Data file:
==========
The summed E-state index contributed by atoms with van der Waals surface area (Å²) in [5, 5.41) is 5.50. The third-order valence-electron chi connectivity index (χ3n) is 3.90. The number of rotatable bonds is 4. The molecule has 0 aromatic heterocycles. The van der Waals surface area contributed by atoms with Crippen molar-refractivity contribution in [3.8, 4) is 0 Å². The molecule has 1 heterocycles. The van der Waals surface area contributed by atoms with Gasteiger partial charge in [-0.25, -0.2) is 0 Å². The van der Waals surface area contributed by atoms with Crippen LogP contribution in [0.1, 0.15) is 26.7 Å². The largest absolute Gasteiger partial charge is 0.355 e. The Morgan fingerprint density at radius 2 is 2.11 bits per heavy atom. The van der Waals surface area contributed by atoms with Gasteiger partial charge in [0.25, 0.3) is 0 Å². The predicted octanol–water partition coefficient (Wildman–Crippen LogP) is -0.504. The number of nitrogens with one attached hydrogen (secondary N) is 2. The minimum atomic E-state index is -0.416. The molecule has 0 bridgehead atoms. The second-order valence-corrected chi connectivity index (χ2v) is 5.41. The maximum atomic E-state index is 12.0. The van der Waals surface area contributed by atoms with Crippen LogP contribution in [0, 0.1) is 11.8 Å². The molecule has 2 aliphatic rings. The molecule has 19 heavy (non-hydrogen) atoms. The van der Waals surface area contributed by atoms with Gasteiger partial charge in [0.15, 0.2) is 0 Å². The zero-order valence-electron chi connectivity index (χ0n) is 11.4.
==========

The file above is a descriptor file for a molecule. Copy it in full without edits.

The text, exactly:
The summed E-state index contributed by atoms with van der Waals surface area (Å²) in [5, 5.41) is 5.50. The third-order valence-electron chi connectivity index (χ3n) is 3.90. The number of rotatable bonds is 4. The molecule has 0 aromatic heterocycles. The van der Waals surface area contributed by atoms with Crippen molar-refractivity contribution in [3.8, 4) is 0 Å². The molecule has 1 heterocycles. The van der Waals surface area contributed by atoms with Gasteiger partial charge in [-0.25, -0.2) is 0 Å². The van der Waals surface area contributed by atoms with Crippen LogP contribution in [0.1, 0.15) is 26.7 Å². The largest absolute Gasteiger partial charge is 0.355 e. The Morgan fingerprint density at radius 2 is 2.11 bits per heavy atom. The van der Waals surface area contributed by atoms with Gasteiger partial charge in [0.25, 0.3) is 0 Å². The predicted octanol–water partition coefficient (Wildman–Crippen LogP) is -0.504. The number of nitrogens with one attached hydrogen (secondary N) is 2. The minimum atomic E-state index is -0.416. The molecule has 0 bridgehead atoms. The second-order valence-corrected chi connectivity index (χ2v) is 5.41. The maximum atomic E-state index is 12.0. The van der Waals surface area contributed by atoms with Crippen LogP contribution in [0, 0.1) is 11.8 Å². The molecule has 2 aliphatic rings. The molecule has 19 heavy (non-hydrogen) atoms. The van der Waals surface area contributed by atoms with Gasteiger partial charge in [0.15, 0.2) is 0 Å². The zero-order valence-electron chi connectivity index (χ0n) is 11.4.